Sybel writes, as he professes to write, from a German point of view, and in that respect his work is of great value. The French Revolution looked at from the other side of the Rhine assumes a different aspect from that it wears in the streets of Paris. The hopes and the fears of surrounding nations, the eagerness with which the new doc

trines were seized and the calamitous fruits they often bore, the tumultuous clamor of the mob and the pitiful gestures of the automaton so long set up to rule it, the noisy fury of shallow radicals and the silent despair of patriot thinkers, the swift marching of the French armies and the slow heaving of the great heart of Germany, are to be learned only on the Rhine and the Danube and the Vistula. And no one cause has tended more to make possible that German unity so long dreamed of by German poets and prayed for by German patriots, than the fear of another irruption of French armies with French doctrines inscribed on their banners, that same fear of uproar and of anarchy, of a political chaos and a moral pestilence, which possesses the better classes of the people in France itself, and drives them into the army of a third Napoleon to escape the possibility of a second Robespierre.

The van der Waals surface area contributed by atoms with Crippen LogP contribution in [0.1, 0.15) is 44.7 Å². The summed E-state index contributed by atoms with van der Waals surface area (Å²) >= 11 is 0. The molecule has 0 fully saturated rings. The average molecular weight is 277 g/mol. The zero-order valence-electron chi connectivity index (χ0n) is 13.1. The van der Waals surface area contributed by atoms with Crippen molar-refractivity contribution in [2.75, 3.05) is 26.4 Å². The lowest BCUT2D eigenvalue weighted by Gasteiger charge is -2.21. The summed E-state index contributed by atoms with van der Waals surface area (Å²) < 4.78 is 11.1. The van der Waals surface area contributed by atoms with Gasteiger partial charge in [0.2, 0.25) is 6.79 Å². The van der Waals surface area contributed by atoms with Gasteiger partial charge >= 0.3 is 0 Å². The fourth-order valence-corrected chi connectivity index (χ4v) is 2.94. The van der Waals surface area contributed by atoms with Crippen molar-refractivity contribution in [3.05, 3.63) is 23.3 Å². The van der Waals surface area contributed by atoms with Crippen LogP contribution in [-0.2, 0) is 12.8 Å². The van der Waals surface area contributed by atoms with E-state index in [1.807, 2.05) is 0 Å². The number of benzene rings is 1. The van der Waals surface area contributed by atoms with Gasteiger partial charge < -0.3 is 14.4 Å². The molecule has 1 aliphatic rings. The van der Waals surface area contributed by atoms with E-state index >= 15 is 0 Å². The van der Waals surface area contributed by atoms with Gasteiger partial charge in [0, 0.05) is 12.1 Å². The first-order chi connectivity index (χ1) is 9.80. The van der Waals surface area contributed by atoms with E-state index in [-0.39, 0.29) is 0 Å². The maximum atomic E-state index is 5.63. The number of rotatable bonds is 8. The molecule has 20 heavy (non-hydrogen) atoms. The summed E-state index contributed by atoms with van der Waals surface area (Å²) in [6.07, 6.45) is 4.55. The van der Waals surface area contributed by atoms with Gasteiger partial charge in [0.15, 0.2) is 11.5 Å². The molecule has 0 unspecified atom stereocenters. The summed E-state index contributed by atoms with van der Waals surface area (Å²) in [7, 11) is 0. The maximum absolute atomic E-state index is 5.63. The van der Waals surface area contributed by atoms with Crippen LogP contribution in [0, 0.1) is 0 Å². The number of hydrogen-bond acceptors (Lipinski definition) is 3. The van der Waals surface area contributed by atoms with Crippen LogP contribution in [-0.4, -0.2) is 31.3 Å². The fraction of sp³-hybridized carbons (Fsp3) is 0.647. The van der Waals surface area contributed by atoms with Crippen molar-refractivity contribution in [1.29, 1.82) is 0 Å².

[ocr errors]

THE period of the Renaissance, of humanity as of art, is the one bright memory with which Italy has consoled its grief and cheered its clouded life these three dark centuries past. To us it is an instructive lesson, full of wisdom, if tinged with a certain sadness. And every book upon it carefully, one should add devoutly written, is worth heeding in the days upon which we have fallen, when parricidal hands are laid upon the ark of our polity, — that unity with which we began our career, fortunate thus above all other nations, who could only struggle and sorrow for it through the weary bloody centuries, escaping at last from the barbarism of feudalism only to petrify into the military monarchy of modern Europe.